The national asking price of homes rose 5.1 percent from 2011 to 2012, according to real estate website Trulia. However, the figures for Long Island are not as robust. During the same period, Nassau and Suffolk counties combined saw an increase of .07 percent.
Jed Kolko, Trulia’s chief economist, has a few theories on why Long Island lagged. “New York has a slower foreclosure process than other states,” he says, noting that the process slows price growth. Job growth, which is important for housing demand, was slow as well, he says.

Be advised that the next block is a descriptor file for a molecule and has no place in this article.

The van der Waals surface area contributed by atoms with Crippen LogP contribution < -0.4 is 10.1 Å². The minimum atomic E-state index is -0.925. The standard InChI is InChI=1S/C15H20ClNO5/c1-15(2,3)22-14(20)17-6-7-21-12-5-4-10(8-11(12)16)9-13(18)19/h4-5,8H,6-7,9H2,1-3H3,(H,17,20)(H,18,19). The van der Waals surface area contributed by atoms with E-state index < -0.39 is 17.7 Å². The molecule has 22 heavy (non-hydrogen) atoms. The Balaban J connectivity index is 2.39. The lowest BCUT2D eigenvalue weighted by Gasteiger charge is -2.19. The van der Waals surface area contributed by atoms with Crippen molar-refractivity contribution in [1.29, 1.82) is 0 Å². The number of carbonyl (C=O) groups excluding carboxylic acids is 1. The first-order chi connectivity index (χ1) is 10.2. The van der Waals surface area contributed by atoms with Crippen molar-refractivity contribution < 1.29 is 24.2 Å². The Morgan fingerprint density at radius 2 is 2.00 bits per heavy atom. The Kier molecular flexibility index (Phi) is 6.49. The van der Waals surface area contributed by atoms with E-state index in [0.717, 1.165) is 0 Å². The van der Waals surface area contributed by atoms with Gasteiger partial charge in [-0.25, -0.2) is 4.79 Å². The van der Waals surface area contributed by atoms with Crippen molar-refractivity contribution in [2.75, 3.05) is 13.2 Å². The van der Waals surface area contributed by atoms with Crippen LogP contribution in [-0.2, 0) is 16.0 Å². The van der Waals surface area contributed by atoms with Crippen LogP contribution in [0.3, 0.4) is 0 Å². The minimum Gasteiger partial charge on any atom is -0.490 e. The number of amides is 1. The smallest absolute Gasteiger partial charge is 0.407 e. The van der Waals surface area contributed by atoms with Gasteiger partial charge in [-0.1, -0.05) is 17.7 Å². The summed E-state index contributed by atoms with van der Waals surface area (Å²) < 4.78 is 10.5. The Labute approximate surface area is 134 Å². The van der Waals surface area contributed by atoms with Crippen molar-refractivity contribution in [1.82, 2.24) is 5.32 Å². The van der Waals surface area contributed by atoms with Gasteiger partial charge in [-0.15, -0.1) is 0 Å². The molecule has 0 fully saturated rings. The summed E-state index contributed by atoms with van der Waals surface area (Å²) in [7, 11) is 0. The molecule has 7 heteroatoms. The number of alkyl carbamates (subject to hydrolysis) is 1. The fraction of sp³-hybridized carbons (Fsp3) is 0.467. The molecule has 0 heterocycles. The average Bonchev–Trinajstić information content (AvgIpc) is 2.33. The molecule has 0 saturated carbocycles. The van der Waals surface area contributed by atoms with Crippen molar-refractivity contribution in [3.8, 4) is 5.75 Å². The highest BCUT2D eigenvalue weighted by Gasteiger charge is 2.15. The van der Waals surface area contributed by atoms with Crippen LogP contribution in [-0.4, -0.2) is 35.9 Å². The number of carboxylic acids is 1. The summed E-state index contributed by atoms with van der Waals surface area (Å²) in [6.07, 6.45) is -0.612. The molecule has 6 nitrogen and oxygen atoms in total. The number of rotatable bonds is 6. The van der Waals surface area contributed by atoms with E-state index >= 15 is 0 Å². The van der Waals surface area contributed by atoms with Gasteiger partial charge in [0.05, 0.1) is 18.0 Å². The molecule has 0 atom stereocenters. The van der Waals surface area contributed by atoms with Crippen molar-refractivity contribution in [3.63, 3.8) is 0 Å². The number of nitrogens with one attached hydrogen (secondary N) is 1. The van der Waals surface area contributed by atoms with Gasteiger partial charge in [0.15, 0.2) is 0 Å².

Another factor Kolko points to is that large Northeast metro areas, including Long Island, had a small housing decline in the bust. That means that those areas are seeing less of a rebound compared to markets such as Phoenix that suffered big declines. Since investors gravitate to ailing markets, those areas generally experience a boost in sales growth.
On the other hand, Long Island rental prices increased 6.8 percent year over year. Kolko says supply and demand drive that statistic. “If the market is tight, that causes rents to go up. ... Renters are fighting over fewer available rentals,” he explains.